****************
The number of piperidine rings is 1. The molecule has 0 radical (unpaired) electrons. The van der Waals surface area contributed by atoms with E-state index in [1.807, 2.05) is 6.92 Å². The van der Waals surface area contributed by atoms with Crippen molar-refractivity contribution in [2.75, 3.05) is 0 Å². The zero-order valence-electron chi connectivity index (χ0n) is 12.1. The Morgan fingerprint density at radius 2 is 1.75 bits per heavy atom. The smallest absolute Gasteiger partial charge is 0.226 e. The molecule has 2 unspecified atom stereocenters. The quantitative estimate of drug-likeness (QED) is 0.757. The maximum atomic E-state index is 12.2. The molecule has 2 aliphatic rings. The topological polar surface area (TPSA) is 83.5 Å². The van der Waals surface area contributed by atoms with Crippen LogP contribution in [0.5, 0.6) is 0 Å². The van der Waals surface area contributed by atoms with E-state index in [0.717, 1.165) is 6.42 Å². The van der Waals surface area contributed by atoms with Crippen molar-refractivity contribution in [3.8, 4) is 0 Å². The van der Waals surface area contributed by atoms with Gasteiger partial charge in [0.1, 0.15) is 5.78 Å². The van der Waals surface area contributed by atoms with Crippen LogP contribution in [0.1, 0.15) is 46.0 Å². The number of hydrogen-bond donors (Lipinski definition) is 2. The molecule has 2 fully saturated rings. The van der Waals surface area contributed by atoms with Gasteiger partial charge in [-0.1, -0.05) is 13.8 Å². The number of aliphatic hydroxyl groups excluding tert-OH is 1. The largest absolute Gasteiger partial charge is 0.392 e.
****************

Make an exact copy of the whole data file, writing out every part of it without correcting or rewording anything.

The number of piperidine rings is 1. The molecule has 0 radical (unpaired) electrons. The van der Waals surface area contributed by atoms with E-state index in [1.807, 2.05) is 6.92 Å². The van der Waals surface area contributed by atoms with Crippen molar-refractivity contribution in [2.75, 3.05) is 0 Å². The zero-order valence-electron chi connectivity index (χ0n) is 12.1. The Morgan fingerprint density at radius 2 is 1.75 bits per heavy atom. The smallest absolute Gasteiger partial charge is 0.226 e. The molecule has 2 unspecified atom stereocenters. The quantitative estimate of drug-likeness (QED) is 0.757. The maximum atomic E-state index is 12.2. The molecule has 2 aliphatic rings. The topological polar surface area (TPSA) is 83.5 Å². The van der Waals surface area contributed by atoms with Crippen LogP contribution in [0.5, 0.6) is 0 Å². The van der Waals surface area contributed by atoms with E-state index in [0.717, 1.165) is 6.42 Å². The van der Waals surface area contributed by atoms with Crippen molar-refractivity contribution in [3.8, 4) is 0 Å². The van der Waals surface area contributed by atoms with Gasteiger partial charge in [0.1, 0.15) is 5.78 Å². The van der Waals surface area contributed by atoms with Crippen LogP contribution in [0.1, 0.15) is 46.0 Å². The number of hydrogen-bond donors (Lipinski definition) is 2. The molecule has 2 fully saturated rings. The van der Waals surface area contributed by atoms with Gasteiger partial charge in [-0.1, -0.05) is 13.8 Å². The number of aliphatic hydroxyl groups excluding tert-OH is 1. The largest absolute Gasteiger partial charge is 0.392 e.